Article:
To maintain continuity in my film plan, I made sure that I went to film all those involved at least once every season. In addition, I documented them once a year with the support of a film team and on these days of shooting I took advantage of being free from technology so that I could concentrate on our conversations.
Every filming session had its surprises and every time these young people captivated me anew. Over the years, we grew closer to each other. But one thing remained clear: I was the filmmaker, not their friend or social worker.
It is only natural that difficulties also arose over the course of long-term shooting. I was often confronted with youthful unreliability. Sometimes the teenies simply had no more money to call me. Or they changed their mobile phone numbers and forgot to tell me. After a year of shooting, one of the young mothers had to leave the project because of severe threats from her father and this bothered me deeply. But so did the problems that all the protagonists encountered in their real, everyday lives. Their problems affected me much more than the difficulties in my own work. There were also many exhilarating moments while we were filming, which made me, personally, very happy. All these phases of ups and downs can now be followed in the film.
After shooting was over, the work process continued into the editing phase: 150 hours of film material had to be shortened into two hours. We had to portray three and a half years in the lives of three teenage mothers within a timeframe of 90 minutes. In doing this, I was determined never to overstep the fine line between revealing and exposing, which led me to the decision not to integrate one of the teenage mothers into my film. Divulging their faces would have been too serious and too burdensome for both the mother and her child. In the end, the reduction to three stories of development turned out to be a great advantage. The film gained clarity and density.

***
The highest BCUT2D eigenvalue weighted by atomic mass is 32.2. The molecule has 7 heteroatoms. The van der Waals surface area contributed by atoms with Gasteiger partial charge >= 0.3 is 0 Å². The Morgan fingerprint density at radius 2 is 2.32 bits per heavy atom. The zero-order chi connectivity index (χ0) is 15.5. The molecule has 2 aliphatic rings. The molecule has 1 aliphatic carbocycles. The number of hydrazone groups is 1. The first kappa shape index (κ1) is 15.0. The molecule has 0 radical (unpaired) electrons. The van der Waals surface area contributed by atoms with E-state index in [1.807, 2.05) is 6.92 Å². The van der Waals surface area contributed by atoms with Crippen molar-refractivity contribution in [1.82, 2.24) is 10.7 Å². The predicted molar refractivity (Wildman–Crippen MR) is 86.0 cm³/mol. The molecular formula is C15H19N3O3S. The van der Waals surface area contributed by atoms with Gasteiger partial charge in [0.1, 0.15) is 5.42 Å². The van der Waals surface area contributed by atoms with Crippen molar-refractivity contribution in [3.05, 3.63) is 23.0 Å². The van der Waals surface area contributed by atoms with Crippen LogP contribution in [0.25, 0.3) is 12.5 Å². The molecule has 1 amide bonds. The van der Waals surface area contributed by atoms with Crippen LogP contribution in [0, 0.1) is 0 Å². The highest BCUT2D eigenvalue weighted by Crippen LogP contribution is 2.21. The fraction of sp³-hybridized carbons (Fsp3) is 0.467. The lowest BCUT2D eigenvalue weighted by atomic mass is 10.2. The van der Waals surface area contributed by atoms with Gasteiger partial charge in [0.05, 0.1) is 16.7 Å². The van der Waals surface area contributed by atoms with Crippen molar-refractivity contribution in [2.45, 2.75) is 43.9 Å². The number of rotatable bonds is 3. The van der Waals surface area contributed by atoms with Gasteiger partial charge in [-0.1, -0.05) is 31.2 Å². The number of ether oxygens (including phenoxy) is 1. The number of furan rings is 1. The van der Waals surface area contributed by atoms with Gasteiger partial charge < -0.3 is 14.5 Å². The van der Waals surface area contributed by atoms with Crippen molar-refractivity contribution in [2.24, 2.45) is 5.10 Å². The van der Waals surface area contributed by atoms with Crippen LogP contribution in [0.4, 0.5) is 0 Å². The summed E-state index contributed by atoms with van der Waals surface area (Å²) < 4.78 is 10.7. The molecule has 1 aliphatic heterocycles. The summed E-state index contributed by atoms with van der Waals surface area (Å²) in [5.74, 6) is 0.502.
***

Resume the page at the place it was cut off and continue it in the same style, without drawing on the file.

When I began researching this film project, I was 44 years old and mother of an 11-year-old son myself. I grappled intellectually and intensely with the field of tension between hostility to children in our society and the individual, archaic desire to have children. During my research on this subject, I met very courageous young mothers who, with great commitment, professed their devotion to their children. I was instantly fascinated by these teenage mothers, their determination and their confident attitude towards life. It was they who convinced me to make a film that very consciously concentrates on optimism and the courage to deal with life. For once, it should not be a film that focuses on death, destruction or hardship, as is so often the case in gripping documentaries. I knew that I would not be doing myself a favor if I dealt with this subject „dramaturgically“. I decided voluntarily to renounce to many emotions that arise out of pity.
Once I had found a concept for the film, I got to work. Now I knew that I wanted to make a long-term documentation in which the most existential question of all is at the core. That is, about the courage it takes to bring a child into the world. I was convinced that a portrait of young teenage mothers would touch the viewers if I could show with what amazing energy these young people defy resistance and with how much vim, vigor and vitality each of them chooses her own way.
Now I am almost 50 years old. In retrospect I see the four years that I spent with the young mothers and fathers as a great gift. Their stories show that life is full of surprises and that even in crisis situations new solutions can be found.